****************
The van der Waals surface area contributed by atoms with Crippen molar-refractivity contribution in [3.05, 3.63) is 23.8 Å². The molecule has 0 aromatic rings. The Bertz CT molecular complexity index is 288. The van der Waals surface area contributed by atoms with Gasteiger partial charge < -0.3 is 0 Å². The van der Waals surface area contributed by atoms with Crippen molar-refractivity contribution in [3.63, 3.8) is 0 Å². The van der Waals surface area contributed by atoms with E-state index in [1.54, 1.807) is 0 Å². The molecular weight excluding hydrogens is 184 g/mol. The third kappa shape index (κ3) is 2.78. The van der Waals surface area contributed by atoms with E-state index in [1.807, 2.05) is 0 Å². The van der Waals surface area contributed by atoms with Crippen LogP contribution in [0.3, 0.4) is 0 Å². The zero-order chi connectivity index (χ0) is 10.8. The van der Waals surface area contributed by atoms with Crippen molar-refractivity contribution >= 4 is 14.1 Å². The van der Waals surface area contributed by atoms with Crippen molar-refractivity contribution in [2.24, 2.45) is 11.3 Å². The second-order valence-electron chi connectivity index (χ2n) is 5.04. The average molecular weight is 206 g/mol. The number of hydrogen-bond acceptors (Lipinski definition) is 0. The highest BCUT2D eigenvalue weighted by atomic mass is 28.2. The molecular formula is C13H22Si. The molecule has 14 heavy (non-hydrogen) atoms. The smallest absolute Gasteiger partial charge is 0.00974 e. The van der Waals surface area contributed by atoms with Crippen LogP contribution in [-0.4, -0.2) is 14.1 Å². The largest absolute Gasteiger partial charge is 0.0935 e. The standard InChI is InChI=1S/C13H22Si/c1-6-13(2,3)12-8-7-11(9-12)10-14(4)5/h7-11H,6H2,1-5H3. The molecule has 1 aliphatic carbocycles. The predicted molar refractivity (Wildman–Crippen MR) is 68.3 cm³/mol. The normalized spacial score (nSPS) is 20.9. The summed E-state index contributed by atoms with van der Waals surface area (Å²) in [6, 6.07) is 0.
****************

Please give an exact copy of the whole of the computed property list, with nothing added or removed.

The van der Waals surface area contributed by atoms with Crippen molar-refractivity contribution in [3.05, 3.63) is 23.8 Å². The molecule has 0 aromatic rings. The Bertz CT molecular complexity index is 288. The van der Waals surface area contributed by atoms with Gasteiger partial charge < -0.3 is 0 Å². The van der Waals surface area contributed by atoms with Crippen molar-refractivity contribution in [3.63, 3.8) is 0 Å². The van der Waals surface area contributed by atoms with E-state index in [1.54, 1.807) is 0 Å². The molecular weight excluding hydrogens is 184 g/mol. The third kappa shape index (κ3) is 2.78. The van der Waals surface area contributed by atoms with E-state index in [1.807, 2.05) is 0 Å². The van der Waals surface area contributed by atoms with Crippen LogP contribution in [0.3, 0.4) is 0 Å². The zero-order chi connectivity index (χ0) is 10.8. The van der Waals surface area contributed by atoms with Crippen molar-refractivity contribution >= 4 is 14.1 Å². The van der Waals surface area contributed by atoms with Crippen molar-refractivity contribution in [2.24, 2.45) is 11.3 Å². The second-order valence-electron chi connectivity index (χ2n) is 5.04. The average molecular weight is 206 g/mol. The number of hydrogen-bond acceptors (Lipinski definition) is 0. The highest BCUT2D eigenvalue weighted by atomic mass is 28.2. The molecular formula is C13H22Si. The molecule has 14 heavy (non-hydrogen) atoms. The smallest absolute Gasteiger partial charge is 0.00974 e. The van der Waals surface area contributed by atoms with Crippen LogP contribution in [-0.4, -0.2) is 14.1 Å². The largest absolute Gasteiger partial charge is 0.0935 e. The standard InChI is InChI=1S/C13H22Si/c1-6-13(2,3)12-8-7-11(9-12)10-14(4)5/h7-11H,6H2,1-5H3. The molecule has 1 aliphatic carbocycles. The predicted molar refractivity (Wildman–Crippen MR) is 68.3 cm³/mol. The normalized spacial score (nSPS) is 20.9. The summed E-state index contributed by atoms with van der Waals surface area (Å²) in [6, 6.07) is 0.